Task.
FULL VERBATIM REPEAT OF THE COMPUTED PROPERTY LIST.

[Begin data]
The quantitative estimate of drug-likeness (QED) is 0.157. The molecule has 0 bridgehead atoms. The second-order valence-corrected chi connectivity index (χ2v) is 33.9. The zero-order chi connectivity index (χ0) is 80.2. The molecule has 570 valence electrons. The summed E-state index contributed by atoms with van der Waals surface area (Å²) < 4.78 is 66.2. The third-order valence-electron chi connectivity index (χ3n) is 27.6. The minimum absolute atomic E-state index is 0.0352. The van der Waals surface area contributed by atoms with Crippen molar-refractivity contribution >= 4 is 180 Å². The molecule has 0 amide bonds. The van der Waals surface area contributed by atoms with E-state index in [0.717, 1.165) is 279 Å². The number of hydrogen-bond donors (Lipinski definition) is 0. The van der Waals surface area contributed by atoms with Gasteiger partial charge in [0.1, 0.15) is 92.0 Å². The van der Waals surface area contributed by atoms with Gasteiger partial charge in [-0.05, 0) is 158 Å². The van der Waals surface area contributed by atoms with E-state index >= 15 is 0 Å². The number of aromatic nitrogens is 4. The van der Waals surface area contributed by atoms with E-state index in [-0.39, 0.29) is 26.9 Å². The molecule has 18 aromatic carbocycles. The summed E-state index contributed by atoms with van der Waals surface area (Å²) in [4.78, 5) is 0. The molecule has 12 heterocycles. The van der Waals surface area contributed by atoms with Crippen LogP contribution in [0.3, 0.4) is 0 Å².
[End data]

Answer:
The quantitative estimate of drug-likeness (QED) is 0.157. The molecule has 0 bridgehead atoms. The second-order valence-corrected chi connectivity index (χ2v) is 33.9. The zero-order chi connectivity index (χ0) is 80.2. The molecule has 570 valence electrons. The summed E-state index contributed by atoms with van der Waals surface area (Å²) < 4.78 is 66.2. The third-order valence-electron chi connectivity index (χ3n) is 27.6. The minimum absolute atomic E-state index is 0.0352. The van der Waals surface area contributed by atoms with Crippen molar-refractivity contribution >= 4 is 180 Å². The molecule has 0 amide bonds. The van der Waals surface area contributed by atoms with E-state index in [0.717, 1.165) is 279 Å². The number of hydrogen-bond donors (Lipinski definition) is 0. The van der Waals surface area contributed by atoms with Gasteiger partial charge in [0.1, 0.15) is 92.0 Å². The van der Waals surface area contributed by atoms with Gasteiger partial charge in [-0.05, 0) is 158 Å². The van der Waals surface area contributed by atoms with E-state index >= 15 is 0 Å². The number of aromatic nitrogens is 4. The van der Waals surface area contributed by atoms with E-state index in [-0.39, 0.29) is 26.9 Å². The molecule has 18 aromatic carbocycles. The summed E-state index contributed by atoms with van der Waals surface area (Å²) in [4.78, 5) is 0. The molecule has 12 heterocycles. The van der Waals surface area contributed by atoms with Crippen LogP contribution in [0.3, 0.4) is 0 Å².